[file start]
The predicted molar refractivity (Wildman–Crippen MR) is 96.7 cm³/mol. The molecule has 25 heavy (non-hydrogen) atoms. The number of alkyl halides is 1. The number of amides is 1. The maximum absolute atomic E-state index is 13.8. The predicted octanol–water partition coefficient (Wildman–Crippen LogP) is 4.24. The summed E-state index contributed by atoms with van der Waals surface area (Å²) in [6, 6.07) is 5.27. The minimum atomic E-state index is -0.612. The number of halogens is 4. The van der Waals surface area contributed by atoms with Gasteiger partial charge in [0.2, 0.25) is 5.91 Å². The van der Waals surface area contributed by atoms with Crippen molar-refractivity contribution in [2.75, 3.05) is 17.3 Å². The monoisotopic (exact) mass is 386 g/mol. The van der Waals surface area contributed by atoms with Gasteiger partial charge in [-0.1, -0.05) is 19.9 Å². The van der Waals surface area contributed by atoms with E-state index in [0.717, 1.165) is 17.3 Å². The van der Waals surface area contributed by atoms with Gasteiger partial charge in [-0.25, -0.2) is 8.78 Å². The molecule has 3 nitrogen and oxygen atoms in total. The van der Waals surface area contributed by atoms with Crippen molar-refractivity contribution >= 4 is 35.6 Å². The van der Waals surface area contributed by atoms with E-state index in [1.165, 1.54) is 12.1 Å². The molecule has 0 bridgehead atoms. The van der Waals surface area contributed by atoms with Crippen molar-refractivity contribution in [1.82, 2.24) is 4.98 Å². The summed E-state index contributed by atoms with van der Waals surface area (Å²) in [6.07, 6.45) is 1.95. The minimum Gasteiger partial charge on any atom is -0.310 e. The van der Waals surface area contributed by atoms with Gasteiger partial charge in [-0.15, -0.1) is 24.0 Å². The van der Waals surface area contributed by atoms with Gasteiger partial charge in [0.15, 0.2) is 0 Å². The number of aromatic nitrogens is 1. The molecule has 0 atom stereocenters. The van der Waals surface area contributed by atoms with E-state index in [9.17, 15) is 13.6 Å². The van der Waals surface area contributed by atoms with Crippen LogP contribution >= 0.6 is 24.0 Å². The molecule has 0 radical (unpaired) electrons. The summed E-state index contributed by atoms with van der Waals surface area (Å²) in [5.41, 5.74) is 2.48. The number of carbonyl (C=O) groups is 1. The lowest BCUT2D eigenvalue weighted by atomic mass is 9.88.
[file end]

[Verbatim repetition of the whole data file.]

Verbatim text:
The predicted molar refractivity (Wildman–Crippen MR) is 96.7 cm³/mol. The molecule has 25 heavy (non-hydrogen) atoms. The number of alkyl halides is 1. The number of amides is 1. The maximum absolute atomic E-state index is 13.8. The predicted octanol–water partition coefficient (Wildman–Crippen LogP) is 4.24. The summed E-state index contributed by atoms with van der Waals surface area (Å²) in [6, 6.07) is 5.27. The minimum atomic E-state index is -0.612. The number of halogens is 4. The van der Waals surface area contributed by atoms with Gasteiger partial charge in [0.2, 0.25) is 5.91 Å². The van der Waals surface area contributed by atoms with Crippen molar-refractivity contribution in [2.75, 3.05) is 17.3 Å². The monoisotopic (exact) mass is 386 g/mol. The van der Waals surface area contributed by atoms with Gasteiger partial charge in [-0.1, -0.05) is 19.9 Å². The van der Waals surface area contributed by atoms with E-state index in [0.717, 1.165) is 17.3 Å². The van der Waals surface area contributed by atoms with Gasteiger partial charge in [-0.25, -0.2) is 8.78 Å². The molecule has 3 nitrogen and oxygen atoms in total. The van der Waals surface area contributed by atoms with Crippen molar-refractivity contribution >= 4 is 35.6 Å². The van der Waals surface area contributed by atoms with E-state index in [1.165, 1.54) is 12.1 Å². The molecule has 0 bridgehead atoms. The van der Waals surface area contributed by atoms with Crippen molar-refractivity contribution in [1.82, 2.24) is 4.98 Å². The summed E-state index contributed by atoms with van der Waals surface area (Å²) in [6.07, 6.45) is 1.95. The minimum Gasteiger partial charge on any atom is -0.310 e. The van der Waals surface area contributed by atoms with Gasteiger partial charge in [-0.15, -0.1) is 24.0 Å². The van der Waals surface area contributed by atoms with Gasteiger partial charge in [0.15, 0.2) is 0 Å². The number of aromatic nitrogens is 1. The molecule has 0 atom stereocenters. The van der Waals surface area contributed by atoms with E-state index in [9.17, 15) is 13.6 Å². The van der Waals surface area contributed by atoms with Crippen LogP contribution >= 0.6 is 24.0 Å². The molecule has 0 radical (unpaired) electrons. The summed E-state index contributed by atoms with van der Waals surface area (Å²) in [5.41, 5.74) is 2.48. The number of carbonyl (C=O) groups is 1. The lowest BCUT2D eigenvalue weighted by atomic mass is 9.88.